Should be be optimistic or pessimistic with the amazing advances in science and technology?
Are we opening Pandora's box?
If bugs which can mop up carbon dioxide from the atmosphere were realeased into the atmosphere would all our plants starve?
Yet I have to applaud the genius and thought behind radical ideas, pray that animals will not suffer vivisection and testing for scientists to prove the uses of their synethised life forms and hope the global partnerships can manage to encourage innovation but maintain a balance, keeping the lid on anything too way out.
Introduced naturally occuring species in the wrong environment can cause havoc, replacing one problem with another, (e.g. cane toads)
So just in case you have not already seen this scientific advance...pause for thought...http://www.sciencedaily.com/releases/20 ... 131435.htmhttp://www.dailymail.co.uk/sciencetech/ ... rrer=yahoo
The potential is huge - but so are the dangers. An artificial species, created in the lab, might not 'obey the rules' of the natural world - after all, every living being on Earth has evolved over three billion years, when a myriad of competing species have had to share the same increasingly crowded environment.
It is possible to imagine a synthetic microbe going on the rampage, perhaps wiping out all the world's crop plants or even humanity itself.
Synthetic biology also challenges our most cherished notions of what life itself actually is. Non-scientists might not realise that we have, as yet, no proper definition of life.
A diamond is not alive; a baboon clearly is. But what about a virus? Viruses, which are even simpler than bacteria, have a genetic code written in DNA (or its cousin RNA).
The stuff viruses are made from is the stuff of life - protein coats and so on - yet they cannot reproduce independently.
Like diamonds, they can be grown into crystals - and you certainly cannot crystallise baboons. Most biologists say viruses are not alive, and that true biology begins with bacteria.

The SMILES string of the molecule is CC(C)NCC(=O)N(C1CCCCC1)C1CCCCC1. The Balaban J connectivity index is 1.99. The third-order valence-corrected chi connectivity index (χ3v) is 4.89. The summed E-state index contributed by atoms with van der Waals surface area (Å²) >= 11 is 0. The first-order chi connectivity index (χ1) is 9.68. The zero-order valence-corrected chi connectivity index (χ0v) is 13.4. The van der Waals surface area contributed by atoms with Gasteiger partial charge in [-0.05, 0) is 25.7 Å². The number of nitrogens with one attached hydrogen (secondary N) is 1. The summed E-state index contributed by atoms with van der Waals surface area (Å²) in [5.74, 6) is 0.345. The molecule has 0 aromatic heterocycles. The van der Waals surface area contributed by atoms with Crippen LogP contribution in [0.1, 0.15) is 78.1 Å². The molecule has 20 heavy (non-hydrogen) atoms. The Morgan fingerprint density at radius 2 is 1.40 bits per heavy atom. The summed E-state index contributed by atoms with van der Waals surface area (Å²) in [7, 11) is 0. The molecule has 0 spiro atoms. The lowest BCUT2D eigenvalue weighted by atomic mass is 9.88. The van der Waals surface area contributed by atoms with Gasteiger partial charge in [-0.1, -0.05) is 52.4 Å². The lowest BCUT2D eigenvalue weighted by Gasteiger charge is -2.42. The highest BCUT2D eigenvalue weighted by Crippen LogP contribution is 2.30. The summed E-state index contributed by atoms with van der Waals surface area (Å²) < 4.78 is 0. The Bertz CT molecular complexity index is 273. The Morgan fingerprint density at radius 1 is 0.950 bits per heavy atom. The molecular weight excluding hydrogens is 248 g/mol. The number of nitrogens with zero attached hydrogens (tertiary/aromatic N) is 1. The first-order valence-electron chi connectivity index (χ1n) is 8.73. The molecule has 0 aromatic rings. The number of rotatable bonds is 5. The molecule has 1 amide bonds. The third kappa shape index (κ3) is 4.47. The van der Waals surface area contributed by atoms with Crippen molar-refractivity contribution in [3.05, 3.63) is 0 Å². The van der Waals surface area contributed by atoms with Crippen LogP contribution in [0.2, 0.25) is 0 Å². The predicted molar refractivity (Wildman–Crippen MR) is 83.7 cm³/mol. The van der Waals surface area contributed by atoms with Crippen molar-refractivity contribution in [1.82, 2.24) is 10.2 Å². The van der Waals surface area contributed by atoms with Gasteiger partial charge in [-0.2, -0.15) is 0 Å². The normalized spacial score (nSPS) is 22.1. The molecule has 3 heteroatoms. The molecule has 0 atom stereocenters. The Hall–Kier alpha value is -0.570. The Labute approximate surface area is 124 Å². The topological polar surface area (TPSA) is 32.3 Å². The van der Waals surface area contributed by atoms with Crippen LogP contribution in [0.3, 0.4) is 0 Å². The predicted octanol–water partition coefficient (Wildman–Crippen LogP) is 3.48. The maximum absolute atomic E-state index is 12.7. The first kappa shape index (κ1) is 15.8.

Read more: http://www.dailymail.co.uk/sciencetech/ ... z0oW2TTUAG
And a whole group of folk need to take turmeric daily, get some exercise and eat healthy in a manner which ensures calorific intake is lower than energy expended to future proof their later years, backing up previous findings since 2005. http://www.sciencedaily.com/releases/20 ... 092940.htm
Abdominal Fat at Middle Age Associated With Greater Risk of Dementia: Obesity Linked to Lower Total Brain Volume#
ScienceDaily (May 20, 2010) â€” Researchers from Boston University School of Medicine determined that excess abdominal fat places otherwise healthy, middle-aged people at risk for dementia later in life. Preliminary findings suggest a relationship between obesity and dementia that could lead to promising prevention strategies in the future.
and are you sitting comfortably?http://www.sciencedaily.com/videos/2008 ... health.htm
That's right -- the time you sit in your chair could be keeping your body's fat burning in park! More than 47 million adults in the United States have metabolic syndrome, which causes obesity, diabetes and heart disease. Biomedical researchers from the say the reason so many of us have the condition is because we sit too much!
"The existing data, by numerous studies, are starting to show that the rates of heart disease and diabetes and obesity are doubled or sometimes even tripled in people who sit a lot," Dr. Hamilton explains. One reason, he says, is an enzyme called lipase. When it's on, fat is absorbed into the muscles, but when we sit down, lipase virtually shuts off.
"Instead, the fat will recirculate in the blood stream and go and be stored as body fat or it can clog arteries and cause diseases," Dr. Hamilton says. And it's not a small amount of fat. Plasma samples were taken from the same person after eating the same meal. When they ate sitting down, the sample was cloudy, but when they ate while standing up, it was clear.
"If you can perform a behavior while sitting or standing, I would choose standing," Dr. Hamilton says. That's why he swapped his desk chair for a treadmill. Not ready for that step? "You can have just as much fun watching your kids play if you're standing by the fence, next to a friend who pulls out that aluminum lawn chair and is sitting there," Dr. Hamilton advises.
You can also limit chair time by taking frequent breaks at work to stand and walk around. Stand up while talking on the phone or even while watching TV.
Standing also helps shrink your waistline! The average person can burn an extra 60 calories an hour just by standing! "But just avoid the chair is the simple recommendation, as much as you can," Dr. Hamilton says. That's advice worth a standing ovation!
Another benefit to standing -- it improves your HDL or good cholesterol levels. People who sat reduced their good cholesterol levels by 22 percent!